The U.S. Citizenship and Immigration Services (USCIS) has issued a warning advising of a telephone scam targeting USCIS customers. Scammers are using new technology referred to as “Caller ID spoofing” to display a false phone number in the recipient’s caller ID information. The scammer pretends to be a USCIS official and requests personal information (such as Social Security number, passport number, or A-number) and then claims that there are problems with the recipient’s immigration records. The caller then asks for payment to correct these records.
The USCIS has urged the public that if they receive a call like that, they should immediately hang up. The USCIS wants the public to be assured that it never requests any form of payment or personal information over telephone. Those who may have been victimized by this scam or similar scams should consider reporting such activity to the appropriate local, state, or federal law enforcement agency.
Q I was married to a U.S. citizen and was granted conditional permanent residence based on my marriage. My husband and I are now divorced. My conditional green card will expire in six months. How can I apply to remove the conditions on my own?
A In order to ensure that marriages are entered into in good faith, there is a two year limit placed on green cards when it is issued to spouses in marriages that were less than two years old. In your case, you can apply for a waiver to have the conditions removed from your green card. You will request the waiver on the basis that your marriage was entered into in good faith, but the marriage fell apart and you have a final divorce judgment. The burden of proof is high and you will need to provide evidence regarding the bona fide of your marriage.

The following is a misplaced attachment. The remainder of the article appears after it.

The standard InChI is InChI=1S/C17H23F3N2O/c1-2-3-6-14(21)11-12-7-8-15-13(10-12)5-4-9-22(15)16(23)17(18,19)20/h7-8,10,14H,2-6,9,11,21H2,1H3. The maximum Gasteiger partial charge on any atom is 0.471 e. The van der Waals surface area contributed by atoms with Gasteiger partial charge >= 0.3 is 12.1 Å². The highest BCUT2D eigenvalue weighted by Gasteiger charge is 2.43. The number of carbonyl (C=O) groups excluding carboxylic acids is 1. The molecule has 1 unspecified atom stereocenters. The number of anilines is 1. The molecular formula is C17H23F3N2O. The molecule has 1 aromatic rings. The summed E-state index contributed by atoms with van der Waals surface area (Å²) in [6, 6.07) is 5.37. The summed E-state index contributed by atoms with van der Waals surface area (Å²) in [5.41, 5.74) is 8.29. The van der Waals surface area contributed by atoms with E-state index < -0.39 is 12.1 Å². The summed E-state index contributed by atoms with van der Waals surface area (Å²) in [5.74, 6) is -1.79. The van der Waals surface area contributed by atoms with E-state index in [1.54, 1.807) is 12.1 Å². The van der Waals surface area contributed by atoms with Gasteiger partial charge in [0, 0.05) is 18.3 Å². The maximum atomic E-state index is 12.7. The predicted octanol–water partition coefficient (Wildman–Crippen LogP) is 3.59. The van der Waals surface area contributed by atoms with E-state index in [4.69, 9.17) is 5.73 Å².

Q I am on an H-4 visa. I am currently separated from my husband and our divorce will be finalized soon. I am interested in going to school in the United States. What are my options?
Your H-4 status is dependent on the relation of marriage to your husband. If you are interested in going to school, you should apply for a change of status from H-4 to F-1, the non-immigrant student visa that allows foreigners to pursue education in the United States, before your divorce is finalized. Alternatively, you can also apply for any other non-immigrant status, depending on your circumstances. Once the divorce is final, you are no longer qualified as dependant, and therefore will not qualify for the H-4 status.
Immigration and business attorney Indu Liladhar-Hathi has an office in San Jose.(408) 453-5335.